Title VII Retaliation Claim Dismissal Affirmed; Defendant Unaware of “Protected Activity”

In Stewart v. City of New York, 2023 WL 6970127 (2d Cir. Oct. 23, 2023), the U.S. Court of Appeals for the Second Circuit, inter alia, affirmed the defendant’s motion for summary judgment on plaintiff’s claim of retaliation under Title VII of the Civil Rights Act of 1964.

Among other things, this decision underscores the importance of communicating the reasons for perceived discriminatory treatment.

From the decision:

To make out a prima facie case of unlawful retaliation under Title VII, a plaintiff must show: “(1) participation in a protected activity; (2) that [the employer] knew of [plaintiff’s] participation in that protected activity; (3) that [plaintiff] suffered an adverse employment action; and (4) that there exists a causal relationship between the protected activity and the adverse employment action.” Hicks, 593 F.3d at 166. To succeed on a retaliation claim after a defendant has established a legitimate, non-discriminatory reason for the adverse action, the plaintiff must present evidence that retaliation was the “but-for” cause of the action.

Stewart did not establish a prima facie case of retaliation because he did not offer evidence that the NYCTA was aware that he had participated in protected activity. Stewart’s email to his supervisors of August 4, 2017, which he claims caused them to reassign him to supervising cleaners and to transfer him to Livonia in retaliation, did not mention any category protected by Title VII (race, color, national origin, religion, or sex), much less complain of discrimination based on any of these categories. (The email did, however, contain an oblique reference to age discrimination, which is not covered by Title VII.) While informal complaints, such as an email to management, can constitute protected activity, see Sumner v. U.S. Postal Serv., 899 F.2d 203, 209 (2d Cir. 1990), a plaintiff must show that his employer “understood, or could reasonably have understood, that the plaintiff’s complaint was directed at conduct prohibited by Title VII.” Rojas v. Roman Catholic Diocese of Rochester, 660 F.3d 98, 108 (2d Cir. 2011) (alteration omitted) (quoting Galdieri-Ambrosini v. Nat’l Realty & Dev. Corp., 136 F.3d 276, 292 (2d Cir. 1998)). The NYCTA and its agents would not have reasonably understood this complaint, which included general allegations that Mathai was incompetent and dishonest, was directed at conduct prohibited by Title VII.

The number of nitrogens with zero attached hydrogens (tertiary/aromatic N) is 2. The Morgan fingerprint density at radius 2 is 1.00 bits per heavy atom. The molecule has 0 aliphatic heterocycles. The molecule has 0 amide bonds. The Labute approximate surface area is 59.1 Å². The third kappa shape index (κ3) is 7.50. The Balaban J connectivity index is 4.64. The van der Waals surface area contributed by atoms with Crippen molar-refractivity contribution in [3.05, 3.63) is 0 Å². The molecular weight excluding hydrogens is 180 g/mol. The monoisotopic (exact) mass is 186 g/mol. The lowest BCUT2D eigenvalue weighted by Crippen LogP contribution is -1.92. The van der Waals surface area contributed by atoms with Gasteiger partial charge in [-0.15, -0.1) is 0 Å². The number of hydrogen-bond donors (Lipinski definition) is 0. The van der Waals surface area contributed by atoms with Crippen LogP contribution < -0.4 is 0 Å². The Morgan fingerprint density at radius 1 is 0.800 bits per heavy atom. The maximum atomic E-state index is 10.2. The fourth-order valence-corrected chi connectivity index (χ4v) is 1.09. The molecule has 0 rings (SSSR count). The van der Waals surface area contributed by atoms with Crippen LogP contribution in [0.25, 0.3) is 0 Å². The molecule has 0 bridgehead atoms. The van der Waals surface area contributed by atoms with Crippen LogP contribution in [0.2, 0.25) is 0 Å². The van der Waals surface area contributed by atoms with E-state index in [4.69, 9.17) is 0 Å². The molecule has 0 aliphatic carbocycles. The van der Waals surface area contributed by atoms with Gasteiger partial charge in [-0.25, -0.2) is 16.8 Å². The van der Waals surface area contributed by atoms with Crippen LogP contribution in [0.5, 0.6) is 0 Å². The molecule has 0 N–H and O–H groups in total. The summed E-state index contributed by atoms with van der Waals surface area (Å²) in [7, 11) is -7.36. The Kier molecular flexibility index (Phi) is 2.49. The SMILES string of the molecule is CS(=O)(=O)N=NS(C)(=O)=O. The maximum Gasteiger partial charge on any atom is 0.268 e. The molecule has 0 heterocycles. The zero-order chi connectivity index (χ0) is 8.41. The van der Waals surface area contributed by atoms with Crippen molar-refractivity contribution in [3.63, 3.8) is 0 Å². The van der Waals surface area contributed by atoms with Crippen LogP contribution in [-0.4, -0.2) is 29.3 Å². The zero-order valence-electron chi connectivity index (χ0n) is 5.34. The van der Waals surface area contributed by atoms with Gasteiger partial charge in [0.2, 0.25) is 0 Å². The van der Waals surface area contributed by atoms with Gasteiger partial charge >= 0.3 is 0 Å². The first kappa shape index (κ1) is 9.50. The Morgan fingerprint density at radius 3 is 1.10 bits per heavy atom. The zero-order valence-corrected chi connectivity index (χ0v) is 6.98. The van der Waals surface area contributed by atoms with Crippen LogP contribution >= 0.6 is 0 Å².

Accordingly, the court concluded that “[b]ecause the August 4 email did not contain language that would have put NYCTA on notice that Stewart had participated in protected activity, Stewart did not establish a prima facie case of retaliation” and, therefore, the district court properly granted summary judgment to the defendant on this claim.

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